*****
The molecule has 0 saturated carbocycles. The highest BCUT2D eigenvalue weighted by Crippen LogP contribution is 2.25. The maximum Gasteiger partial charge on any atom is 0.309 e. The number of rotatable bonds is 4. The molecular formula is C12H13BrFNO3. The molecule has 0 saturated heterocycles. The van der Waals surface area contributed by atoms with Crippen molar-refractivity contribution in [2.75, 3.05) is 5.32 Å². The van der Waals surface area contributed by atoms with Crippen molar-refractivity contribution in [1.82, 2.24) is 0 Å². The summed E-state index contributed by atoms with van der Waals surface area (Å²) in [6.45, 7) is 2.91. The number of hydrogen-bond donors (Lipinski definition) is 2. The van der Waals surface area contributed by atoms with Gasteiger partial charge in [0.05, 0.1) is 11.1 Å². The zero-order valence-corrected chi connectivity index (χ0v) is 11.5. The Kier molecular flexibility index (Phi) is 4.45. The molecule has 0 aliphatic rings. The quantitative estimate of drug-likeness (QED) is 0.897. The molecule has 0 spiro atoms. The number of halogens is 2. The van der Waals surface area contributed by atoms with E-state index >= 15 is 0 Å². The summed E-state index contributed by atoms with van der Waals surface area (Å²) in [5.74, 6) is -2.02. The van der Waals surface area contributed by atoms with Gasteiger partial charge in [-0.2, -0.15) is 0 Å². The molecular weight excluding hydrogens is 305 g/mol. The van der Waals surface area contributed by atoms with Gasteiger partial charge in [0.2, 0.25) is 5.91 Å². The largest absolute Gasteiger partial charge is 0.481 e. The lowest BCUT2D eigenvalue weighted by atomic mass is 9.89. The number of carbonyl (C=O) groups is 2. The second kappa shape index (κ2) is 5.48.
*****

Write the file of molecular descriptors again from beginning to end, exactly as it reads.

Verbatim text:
The molecule has 0 saturated carbocycles. The highest BCUT2D eigenvalue weighted by Crippen LogP contribution is 2.25. The maximum Gasteiger partial charge on any atom is 0.309 e. The number of rotatable bonds is 4. The molecular formula is C12H13BrFNO3. The molecule has 0 saturated heterocycles. The van der Waals surface area contributed by atoms with Crippen molar-refractivity contribution in [2.75, 3.05) is 5.32 Å². The van der Waals surface area contributed by atoms with Crippen molar-refractivity contribution in [1.82, 2.24) is 0 Å². The summed E-state index contributed by atoms with van der Waals surface area (Å²) in [6.45, 7) is 2.91. The number of hydrogen-bond donors (Lipinski definition) is 2. The van der Waals surface area contributed by atoms with Gasteiger partial charge in [0.05, 0.1) is 11.1 Å². The zero-order valence-corrected chi connectivity index (χ0v) is 11.5. The Kier molecular flexibility index (Phi) is 4.45. The molecule has 0 aliphatic rings. The quantitative estimate of drug-likeness (QED) is 0.897. The molecule has 0 spiro atoms. The number of halogens is 2. The van der Waals surface area contributed by atoms with E-state index >= 15 is 0 Å². The summed E-state index contributed by atoms with van der Waals surface area (Å²) in [5.74, 6) is -2.02. The van der Waals surface area contributed by atoms with Gasteiger partial charge in [-0.2, -0.15) is 0 Å². The molecular weight excluding hydrogens is 305 g/mol. The van der Waals surface area contributed by atoms with Gasteiger partial charge in [0.2, 0.25) is 5.91 Å². The largest absolute Gasteiger partial charge is 0.481 e. The lowest BCUT2D eigenvalue weighted by atomic mass is 9.89. The number of carbonyl (C=O) groups is 2. The second kappa shape index (κ2) is 5.48.